• Atmospheric CO2 /Parts per Million /Annual Averages /Data Source: noaa.gov

  • 1980338.91ppm

  • 1981340.11ppm

  • 1982340.86ppm

  • 1983342.53ppm

  • 1984344.07ppm

  • 1985345.54ppm

  • 1986346.97ppm

  • 1987348.68ppm

  • 1988351.16ppm

  • 1989352.78ppm

  • 1990354.05ppm

  • 1991355.39ppm

  • 1992356.1ppm

  • 1993356.83ppm

  • 1994358.33ppm

  • 1995360.18ppm

  • 1996361.93ppm

  • 1997363.04ppm

  • 1998365.7ppm

  • 1999367.8ppm

  • 2000368.97ppm

  • 2001370.57ppm

  • 2002372.59ppm

  • 2003375.14ppm

  • 2004376.96ppm

  • 2005378.97ppm

  • 2006381.13ppm

  • 2007382.9ppm

  • 2008385.01ppm

  • 2009386.5ppm

  • 2010388.76ppm

  • 2011390.63ppm

  • 2012392.65ppm

  • 2013395.39ppm

  • 2014397.34ppm

  • 2015399.65ppm

  • 2016403.09ppm

  • 2017405.22ppm

  • 2018407.62ppm

  • 2019410.07ppm

  • 2020412.44ppm

  • 2021414.72ppm

  • 2022418.56ppm

  • 2023421.08ppm


Brunel takes stock of its climate strategy

The £35bn pool, which invests the pension assets of 10 partner funds said it has reduced its overall carbon intensity by 35% from its 2019 baseline but also revealed that the pace of decarbonisation has been mixed, depending on the sector.

Some of the steepest reductions in carbon emissions were reported in the pool’s passive strategies, with the Brunel Paris Aligned World Developed Equity index reporting a 43% reduction of carbon intensity compared to its 2019 baseline. Progress has also been steep for its Brunel Global High Alpha fund, a global equity strategy which succeeded in cutting its carbon footprint by 50% since 2019.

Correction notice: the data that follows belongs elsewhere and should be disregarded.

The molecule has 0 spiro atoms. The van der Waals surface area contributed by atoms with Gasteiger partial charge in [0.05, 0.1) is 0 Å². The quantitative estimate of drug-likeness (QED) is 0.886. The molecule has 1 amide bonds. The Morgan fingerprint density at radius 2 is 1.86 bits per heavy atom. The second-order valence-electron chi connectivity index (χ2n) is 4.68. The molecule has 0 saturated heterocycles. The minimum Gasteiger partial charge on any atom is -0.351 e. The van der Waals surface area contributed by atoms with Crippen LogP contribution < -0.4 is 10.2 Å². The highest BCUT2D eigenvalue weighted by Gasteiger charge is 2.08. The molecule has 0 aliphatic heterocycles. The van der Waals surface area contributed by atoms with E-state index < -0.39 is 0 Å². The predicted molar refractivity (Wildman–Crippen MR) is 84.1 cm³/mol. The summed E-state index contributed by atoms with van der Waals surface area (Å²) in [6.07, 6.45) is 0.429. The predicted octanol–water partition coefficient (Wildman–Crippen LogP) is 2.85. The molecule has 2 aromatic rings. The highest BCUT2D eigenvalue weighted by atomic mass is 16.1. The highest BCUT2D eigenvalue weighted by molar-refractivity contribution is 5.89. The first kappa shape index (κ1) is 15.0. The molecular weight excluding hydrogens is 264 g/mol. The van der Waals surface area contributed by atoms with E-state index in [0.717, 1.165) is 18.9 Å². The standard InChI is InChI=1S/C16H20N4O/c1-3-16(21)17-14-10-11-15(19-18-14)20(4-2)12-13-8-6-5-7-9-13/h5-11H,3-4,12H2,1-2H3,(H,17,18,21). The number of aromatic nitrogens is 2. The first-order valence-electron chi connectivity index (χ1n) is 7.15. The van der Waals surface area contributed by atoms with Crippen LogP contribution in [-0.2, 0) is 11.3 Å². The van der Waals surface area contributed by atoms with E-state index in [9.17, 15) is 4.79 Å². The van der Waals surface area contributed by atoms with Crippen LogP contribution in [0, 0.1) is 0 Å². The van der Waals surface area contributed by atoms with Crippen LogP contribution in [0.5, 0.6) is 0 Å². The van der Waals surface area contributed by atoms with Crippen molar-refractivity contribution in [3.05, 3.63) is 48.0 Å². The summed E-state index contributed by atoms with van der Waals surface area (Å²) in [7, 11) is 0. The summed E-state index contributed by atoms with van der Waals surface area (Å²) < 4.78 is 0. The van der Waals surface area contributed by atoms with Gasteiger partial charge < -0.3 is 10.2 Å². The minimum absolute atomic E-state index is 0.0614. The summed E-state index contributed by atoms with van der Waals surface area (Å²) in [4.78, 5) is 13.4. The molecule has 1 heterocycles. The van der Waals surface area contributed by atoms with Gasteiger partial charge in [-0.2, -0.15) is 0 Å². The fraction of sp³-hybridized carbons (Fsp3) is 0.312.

But other strategies, including the pool’s sustainable equity strategy and small cap strategy reported an increase in carbon intensity throughout that period. Brunel said that the increase in carbon intensity for its sustainable equity portfolio was intentional.

Having added a new set of managers in 2021, the fund focusses on companies leading the energy transition and therefore by definition tends to have a higher carbon footprint than a regular equity strategy. The £3.2bn fund has a relatively higher exposure to sectors such as utilities and basic materials and has outperformed the Morningstar Global Large Cap over the past five years.

“We take a nuanced approach to RI and stewardship – not simply criticising bad behaviour by companies and investors but seeking to help transform it. We take steps to avoid investing in companies that do not take social and environmental risks seriously. We firmly believe that it is better to address the underlying problems, than avoid them. It is not enough for asset owners and managers to simply try to change other companies” explained CEO Laura Chappell.

Brunel has taken a prominent stance on shareholder engagement around climate change with its chief responsible investment officer Faith Ward (pictured) acting as chair of the Institutional Investor Group on Climate Chang and the UK Asset Owner Roundtable. 

She has recently spoken out about the discrepancy in shareholder engagement between asset owners and asset managers, warning that for some asset managers, short-term interests overtook long-term considerations on climate change. She called for a meeting between asset owners and managers to enhance the dialogue between both sides.

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